Viscountess Boudica’s Christmas
Let it be said that if anyone in the East End knows how to keep the spirit of Christmas, it is the Viscountess Boudica of Bethnal Green. At this time of year, her tiny flat near Columbia Rd is transformed into a secret Winter Wonderland where the visitor may forget the chill of the gloomy streets outside and enter a realm of magic, fantasy and romance in which the Viscountess holds court like a benevolent sprite or fairy godmother, celebrating the season of goodwill in her own inimitable style.
Boudica had already been at work for weeks when I arrived with my camera to capture the Christmas spectacle for your delight, yet she was still putting the finishing touches to her display even as I walked through the door. “You see these bells?” she said, reaching up to add them to the colourful forest of paper decorations suspended from the ceiling,“I bought them in Woolworths in Tottenham for 45p in 1984. When I think of all the people they have looked down upon – if only these bells could talk, they’ve seen it all!”
Evidence of the season was apparent wherever I turned my eyes, from the illuminated coloured trees that filled each corner – giving the impression that the room was actually a woodland glade – to the table where Boudica was wrapping her gifts and writing cards, to the corner where a stack of festive records awaited her selection, to the innumerable Christmas knick-knacks and figures that crowded every surface, and the light-up reindeer outside in the garden, glimpsed discreetly through the net curtains. “This is thirty years worth of collecting,” she explained, gesturing to the magnificent display enfolding us, “that set of lights is older than I am.”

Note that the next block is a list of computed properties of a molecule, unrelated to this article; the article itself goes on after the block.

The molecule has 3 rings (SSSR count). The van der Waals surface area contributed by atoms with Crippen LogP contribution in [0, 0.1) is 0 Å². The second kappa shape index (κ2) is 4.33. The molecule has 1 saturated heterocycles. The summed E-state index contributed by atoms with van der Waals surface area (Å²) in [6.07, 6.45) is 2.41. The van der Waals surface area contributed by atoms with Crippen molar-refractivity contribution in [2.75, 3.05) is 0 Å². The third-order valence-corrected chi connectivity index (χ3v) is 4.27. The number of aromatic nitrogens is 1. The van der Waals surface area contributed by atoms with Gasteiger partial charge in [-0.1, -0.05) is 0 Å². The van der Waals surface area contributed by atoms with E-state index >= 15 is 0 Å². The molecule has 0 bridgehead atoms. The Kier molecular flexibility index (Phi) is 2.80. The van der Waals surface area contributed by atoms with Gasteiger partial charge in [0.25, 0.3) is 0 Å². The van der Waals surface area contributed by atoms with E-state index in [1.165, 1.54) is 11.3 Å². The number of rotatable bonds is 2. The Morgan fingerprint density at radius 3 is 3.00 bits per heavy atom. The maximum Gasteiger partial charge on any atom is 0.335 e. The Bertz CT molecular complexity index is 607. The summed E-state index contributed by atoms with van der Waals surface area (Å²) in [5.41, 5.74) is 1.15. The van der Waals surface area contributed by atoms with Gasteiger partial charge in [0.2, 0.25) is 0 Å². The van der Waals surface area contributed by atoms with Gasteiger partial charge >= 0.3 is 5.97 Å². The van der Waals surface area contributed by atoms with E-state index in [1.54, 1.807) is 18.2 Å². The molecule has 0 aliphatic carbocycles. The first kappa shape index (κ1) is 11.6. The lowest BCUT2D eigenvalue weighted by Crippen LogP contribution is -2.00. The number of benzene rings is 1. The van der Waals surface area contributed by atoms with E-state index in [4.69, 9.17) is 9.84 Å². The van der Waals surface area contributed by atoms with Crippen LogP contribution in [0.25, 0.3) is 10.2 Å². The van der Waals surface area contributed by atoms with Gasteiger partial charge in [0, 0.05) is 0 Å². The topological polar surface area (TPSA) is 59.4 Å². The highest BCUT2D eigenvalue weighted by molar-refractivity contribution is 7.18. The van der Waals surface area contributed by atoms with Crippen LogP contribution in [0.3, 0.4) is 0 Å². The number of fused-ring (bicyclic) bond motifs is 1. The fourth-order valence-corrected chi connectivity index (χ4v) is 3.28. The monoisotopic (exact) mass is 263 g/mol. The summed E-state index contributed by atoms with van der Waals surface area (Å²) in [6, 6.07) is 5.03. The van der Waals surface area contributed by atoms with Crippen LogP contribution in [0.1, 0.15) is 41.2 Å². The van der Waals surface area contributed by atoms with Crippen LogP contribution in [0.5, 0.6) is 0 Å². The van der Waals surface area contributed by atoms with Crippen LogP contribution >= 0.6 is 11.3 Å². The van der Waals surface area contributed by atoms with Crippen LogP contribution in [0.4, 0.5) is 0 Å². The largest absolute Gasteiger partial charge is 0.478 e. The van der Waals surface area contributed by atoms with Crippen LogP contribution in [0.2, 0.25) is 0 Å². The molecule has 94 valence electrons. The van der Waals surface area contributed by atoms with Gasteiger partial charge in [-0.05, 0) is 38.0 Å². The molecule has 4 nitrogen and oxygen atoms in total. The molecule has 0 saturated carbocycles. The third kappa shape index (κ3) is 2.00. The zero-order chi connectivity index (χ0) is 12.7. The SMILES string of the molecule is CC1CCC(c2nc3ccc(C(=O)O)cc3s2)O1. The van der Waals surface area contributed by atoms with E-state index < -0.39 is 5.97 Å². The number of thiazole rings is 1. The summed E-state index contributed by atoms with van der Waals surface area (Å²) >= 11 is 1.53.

In common with many, this is an equivocal time for Viscountess Boudica who does not have happy childhood memories of Christmas. “It was hell,” she admitted to me frankly, “We didn’t have any money to buy presents and, in our family, Christmas was always when fights and arguments would break out. The reason I have so many decorations now is to make up for all the years when I didn’t have any.” Yet Boudica remembers small acts of kindness too. “The local shops used to save me their balloons and give me scraps of fabric that I used to make clothes for the kittens in the barn – and that was the beginning of me making my own outfits,” she recalled fondly.
“People should remember what it’s all about,” Boudica assured me, linking her own childhood with the Christian narrative,“It’s about a little boy who didn’t have a home. They should think of others and remember there’s poor people here in Bethnal Green.” Naturally, I asked the Viscountess if she had a Christmas message for the world and, without a second thought, she came to back to me with her declaration – ”Be kind to each other and get rid of discrimination!”
Boudica contemplates her Christmas listening – will it be Andy Williams or Jim Reeves this year?
“Whenever I hang up these bells, I think of all the people they have looked down upon over the years”
Wrapping up her gifts.
Filling her stocking
Nollaig Shona Dhaoibh!
Drawings copyright © Viscountess Boudica
You may like to read my other Christmas stories